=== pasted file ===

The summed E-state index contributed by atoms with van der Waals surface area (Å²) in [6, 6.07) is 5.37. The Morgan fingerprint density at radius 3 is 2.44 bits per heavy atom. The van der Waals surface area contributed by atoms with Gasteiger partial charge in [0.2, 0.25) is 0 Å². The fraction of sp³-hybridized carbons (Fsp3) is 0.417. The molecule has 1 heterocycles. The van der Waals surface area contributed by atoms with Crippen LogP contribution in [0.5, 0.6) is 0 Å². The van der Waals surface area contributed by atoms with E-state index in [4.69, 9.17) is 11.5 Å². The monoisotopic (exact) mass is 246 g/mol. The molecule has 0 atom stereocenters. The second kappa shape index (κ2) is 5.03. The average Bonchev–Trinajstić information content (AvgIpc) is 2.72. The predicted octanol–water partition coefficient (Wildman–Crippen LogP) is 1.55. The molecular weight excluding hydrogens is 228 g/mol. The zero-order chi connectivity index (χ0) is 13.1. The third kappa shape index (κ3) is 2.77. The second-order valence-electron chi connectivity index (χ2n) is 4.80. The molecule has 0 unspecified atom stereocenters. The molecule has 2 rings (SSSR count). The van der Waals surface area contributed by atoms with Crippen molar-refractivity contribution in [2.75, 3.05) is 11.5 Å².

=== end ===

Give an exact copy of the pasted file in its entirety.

The summed E-state index contributed by atoms with van der Waals surface area (Å²) in [6, 6.07) is 5.37. The Morgan fingerprint density at radius 3 is 2.44 bits per heavy atom. The van der Waals surface area contributed by atoms with Gasteiger partial charge in [0.2, 0.25) is 0 Å². The fraction of sp³-hybridized carbons (Fsp3) is 0.417. The molecule has 1 heterocycles. The van der Waals surface area contributed by atoms with Crippen LogP contribution in [0.5, 0.6) is 0 Å². The van der Waals surface area contributed by atoms with E-state index in [4.69, 9.17) is 11.5 Å². The monoisotopic (exact) mass is 246 g/mol. The molecule has 0 atom stereocenters. The second kappa shape index (κ2) is 5.03. The average Bonchev–Trinajstić information content (AvgIpc) is 2.72. The predicted octanol–water partition coefficient (Wildman–Crippen LogP) is 1.55. The molecular weight excluding hydrogens is 228 g/mol. The zero-order chi connectivity index (χ0) is 13.1. The third kappa shape index (κ3) is 2.77. The second-order valence-electron chi connectivity index (χ2n) is 4.80. The molecule has 0 unspecified atom stereocenters. The molecule has 2 rings (SSSR count). The van der Waals surface area contributed by atoms with Crippen molar-refractivity contribution in [2.75, 3.05) is 11.5 Å².